iOS 8 comes preinstalled on the iPad mini 3, and packs a lot of big new improvements to the overall user experience. Like the iPad Airs, the new iPad mini takes advantage of its 64-bit processor and 1 GB of RAM to give a smooth and responsive feel to the user interface. And with the hundreds of thousands of iPad-optimized apps available on the App Store, you will never run out of a great app experience. Thanks to the latest 64-bit architecture that’s onboard the iPad mini, games are more immersive with Metal. Metal is a technology in iOS games to leverage the graphics and processing power of the A7 chip. As we all know, iPads are known to have great optimizations for its apps and games. This is because Apple is a closed ecosystem, and the company has full control over its services and hardware. iPad mini is a great gaming and productivity tablet for this reason.
iPad mini 3 sports the same 5-megapixel camera with the same high-quality optics as the previous iPad mini. It features a backside-illuminated CMOS sensor, f/2.4 aperture, five-element lens, a sapphire lens cover, and features autofocus and auto white balance. The back camera shoots photos with a resolutuon of 5 megapixels, and full 1080p HD video at 30 frames per second. On the front is the same 1.2-megapixel FaceTime HD camera that shoots 720p HD video and stills at a resolution of 1280-by-960 pixels.
The recent launch of Apple’s proprietary payment system, Apple Pay, made its way to the iPad mini 3. Users can have financial security when transacting with online purchases thanks to Apple Pay onboard the latest iPad mini. Although this iPad has Apple Pay, it can only function for online purchases, unlike the iPhone 6 and 6 Plus that feature NFC chips for contactless, cardless payments over a wide range of supported merchants in the United States. This payment feature makes use of the Touch ID sensor that authenticates the user to supply their financial information whenever needed.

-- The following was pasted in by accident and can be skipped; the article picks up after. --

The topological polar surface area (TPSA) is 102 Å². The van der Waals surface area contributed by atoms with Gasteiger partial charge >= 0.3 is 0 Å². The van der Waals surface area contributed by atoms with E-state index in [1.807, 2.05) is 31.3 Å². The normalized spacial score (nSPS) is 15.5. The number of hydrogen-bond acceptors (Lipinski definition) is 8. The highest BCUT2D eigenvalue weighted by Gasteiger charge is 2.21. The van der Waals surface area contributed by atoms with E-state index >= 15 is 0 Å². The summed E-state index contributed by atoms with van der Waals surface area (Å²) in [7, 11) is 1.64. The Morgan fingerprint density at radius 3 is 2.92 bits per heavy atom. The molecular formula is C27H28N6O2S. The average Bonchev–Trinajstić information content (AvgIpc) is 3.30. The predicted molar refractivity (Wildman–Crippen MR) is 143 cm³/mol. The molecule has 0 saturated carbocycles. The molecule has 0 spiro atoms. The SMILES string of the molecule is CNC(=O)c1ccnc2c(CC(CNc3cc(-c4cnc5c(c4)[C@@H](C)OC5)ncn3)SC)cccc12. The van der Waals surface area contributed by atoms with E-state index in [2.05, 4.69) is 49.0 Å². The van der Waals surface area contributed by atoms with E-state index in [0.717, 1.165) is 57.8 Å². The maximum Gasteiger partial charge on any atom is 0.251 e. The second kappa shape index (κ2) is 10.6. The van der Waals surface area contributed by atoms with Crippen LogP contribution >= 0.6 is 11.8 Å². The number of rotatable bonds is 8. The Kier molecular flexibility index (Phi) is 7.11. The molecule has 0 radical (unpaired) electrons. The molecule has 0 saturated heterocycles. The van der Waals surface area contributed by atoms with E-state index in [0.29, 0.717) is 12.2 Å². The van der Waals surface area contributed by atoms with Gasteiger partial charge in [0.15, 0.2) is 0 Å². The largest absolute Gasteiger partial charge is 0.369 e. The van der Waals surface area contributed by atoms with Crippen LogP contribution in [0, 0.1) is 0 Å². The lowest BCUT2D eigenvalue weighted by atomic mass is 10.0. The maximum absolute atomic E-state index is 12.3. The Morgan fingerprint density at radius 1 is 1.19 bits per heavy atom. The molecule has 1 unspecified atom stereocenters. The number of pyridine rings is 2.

iPad mini 3 comes in six configurations, in both Wi-Fi and Cellular models. The 16 GB model starts at $399, and increases by $100 for every increase in storage level. The same price model goes for the Cellular models, which start at $499. But with these prices, the new mini still has almost the same features as its predecessor, except only for the Touch ID feature and a new gold finish. It’s fair enough to say that this particular iPad is expensive for what it’s worth.
When you think of getting an ultraportable tablet, the iPad mini 3 is the best mini tablet your money can buy. It has a great set of features that make still make it one of the best tablets in the market, but you might see its downside on its old set of hardware. Although the iPad mini still performs highly satisfactorily, many tech enthusiasts are greatly disappointed by its lack of recent innovation. The high price tag is also a disadvantage, as other great tablets in the market like the new Nexus 9 can cost less than $399 while sporting a great set of features for the price. The bottom line is that, if you really want the Touch ID feature and a gold metallic finish for your iPad mini, then you should get this one. But if there’s no other reason, then you should ignore the mini 3 on the store shelves and get the iPad mini 2 instead – the mini 2 is a better buy for almost the same hardware and features with a much lower price.